Wednesday, September 05, 2007

Lucha Libre: World Power Wrestling (Part 1)


The character Loca Sanchez has roots in the world of lucha libre.

(From Chesty Sanchez #01, art by Scott Michaud and Jay)

Lucha Libre: literally, "free fight." Mexican-style wrestling; an acrobatic free-for all.

Mexican wrestling is very different from American, WWE-style wrestling.
The matches are longer and there's less talk, so there's more time for the wrestlers to act out storylines on pantomime.

Lucha libre action often includes a lot of slapstick: it's faster and funnier than its American counterpart.

Martin Marin's World Power Wrestling promoted lucha libre matches every Sunday in the city of Anaheim, on the side of the freeway opposite Disneyland.

What a spectacle!

They'd build the ring in a parking lot adjacent to a swap meet, put out some folding chairs, and let the action--and the drama--unfold.

Here are some photos (taken by yours truly), in case you missed out on the fun...


Adventure 2000 makes his ring entrance.

He's a tecnico: "technical fighter," or rule-following good guy.

In the background, rudo--"rude" bad guy--Espectro strides onto the mat.


Rudos Espectro and Medico Asesino Jr. (Medical Assassin) pace around the mat, waiting for their victims...


Charismatic Adventure 2000 acknowledges the cheers from his fans.

Adventure is the local hero, and an excellent acrobat.
He trained most of the WPW Superstars.

Behind him: Mexican legend Perro Aguayo.


Perro Aguayo has wrestled for decades in Mexico.

Getting a handshake and an autograph from this living legend is a special treat for his Mexican-American fans.


Medico Asesino Jr. is the "son" of one of the wrestlers that appeared in the film "Los Campeones Justicieros"/"The Champions of Justice," which I had planned to dub into English for an American release.

Medico is playing a rudo here, but later he graciously gave me some of his time to film him for a new wrap-around segment for the movie.


A candid shot of Adventure 2000.


Masked Mexican superheroes have to wrestle with their bladders when the Port-a-Potties are "Ocupado."


Here's Black Diamond, flashing her signature diamond-shaped hand sign.

Don't let that sweet smile fool you: she's actually a ruda ("bad girl").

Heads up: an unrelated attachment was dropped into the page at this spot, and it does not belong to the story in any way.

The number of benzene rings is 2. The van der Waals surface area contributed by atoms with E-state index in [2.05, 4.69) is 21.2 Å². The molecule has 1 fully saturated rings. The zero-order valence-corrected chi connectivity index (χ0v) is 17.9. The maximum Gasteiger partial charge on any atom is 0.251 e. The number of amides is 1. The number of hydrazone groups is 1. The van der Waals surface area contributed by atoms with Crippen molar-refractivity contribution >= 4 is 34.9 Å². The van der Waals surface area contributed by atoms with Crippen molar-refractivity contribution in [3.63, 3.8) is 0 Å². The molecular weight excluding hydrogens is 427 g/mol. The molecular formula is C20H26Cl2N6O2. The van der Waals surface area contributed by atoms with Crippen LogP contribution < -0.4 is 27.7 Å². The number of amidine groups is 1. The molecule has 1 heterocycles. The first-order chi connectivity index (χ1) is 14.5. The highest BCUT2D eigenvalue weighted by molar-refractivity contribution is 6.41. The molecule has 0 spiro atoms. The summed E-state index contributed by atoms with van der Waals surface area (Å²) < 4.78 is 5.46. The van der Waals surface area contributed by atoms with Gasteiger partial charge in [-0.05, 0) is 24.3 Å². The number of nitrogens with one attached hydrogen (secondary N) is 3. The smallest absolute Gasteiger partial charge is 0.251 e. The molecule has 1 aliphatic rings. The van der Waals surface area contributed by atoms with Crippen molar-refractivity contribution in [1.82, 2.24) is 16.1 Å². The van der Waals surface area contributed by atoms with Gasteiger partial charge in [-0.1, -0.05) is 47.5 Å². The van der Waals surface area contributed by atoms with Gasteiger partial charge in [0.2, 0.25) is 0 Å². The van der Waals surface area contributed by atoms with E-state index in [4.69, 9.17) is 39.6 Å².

Black Diamond and Black Widow gang up on Pink Butterfly.

Looks like the Ref is staying out of it.


"Pink Butterfly has left the ring!"


Black Angel knocks a yellow-masked opponent out of the ring.

The crowd goes wild!


Black Angel leaps off the top rope, and splash-dives onto another victim!

The crowd goes wilder!

El Cholo (another local favorite), acting as referee, looks on.


Black Widow orders two burritos.

One of Los Gringos Locos (The Crazy White Boys) already took care of the drinks.

On hot summer days, it was not uncommon for the wrestlers to swipe drinks and water bottles from members of the audience, and fling them into their opponent's faces.


Black Widow isn't Mexican, but she knows a few Spanish words and phrases that would be rated NC-17.

When the kids would swear at her, she'd let them have it right back!


Black Widow hands out phony green cards to the predominantly Mexican audience.

No wonder they "love" her.


The young boys (left) are completely engrossed by the bloody, mask-ripping shenanigans.

Tearing an opponent's mask is a vicious insult.


No wires were used for these flying wrestlers!


This is a typical proud pose, after a bloody victory!


"I am Kayyam!"

The Fist-In-the-Air Stance of Power!


Kayyam's tag team partner: Mascara Oro ("Gold Mask")


Another bloody match, but, "Somos los campeones, mis amigos..."
("We are the champions, my friends...")

Check out the kids wearing their masks in the background.


La Migra is a tag team based on the immigration police.

They were the most-hated tag team I've ever seen.

The moment they walked out, the audience went ballistic, and those two guys used every trick in the book to work the crowd into a bigger frenzy.

They played the Border Patrol-as-neo-Nazis angle to perfection.


The guys who play La Migra are terrific wrestlers, and convincing actors.

They should go far--if they aren't lynched by an angry mob first.


On the other hand, Mariachi Loco is loved by everyone, especially the kids.

Mariachi Loco's wrestling style is as goofy as his image: he does lots of slapstick.


Mariachi Loco's mask design is comprised of two crossed trumpets, musical notes, and a red tongue flopping out of his mouth--because he's "loco" (crazy), get it?!

Despite his goofiness, and the fact that he's had his butt kicked into the bleachers, Mariachi Loco is popular with those two ladies.


Super Boy does lots of high-risk acrobatics.

Some of that yellow fringe got torn out during the match;
lucky fans picked it off the ground, and took it home for souvenirs.

The Main Event is coming up next!

Stay tuned...


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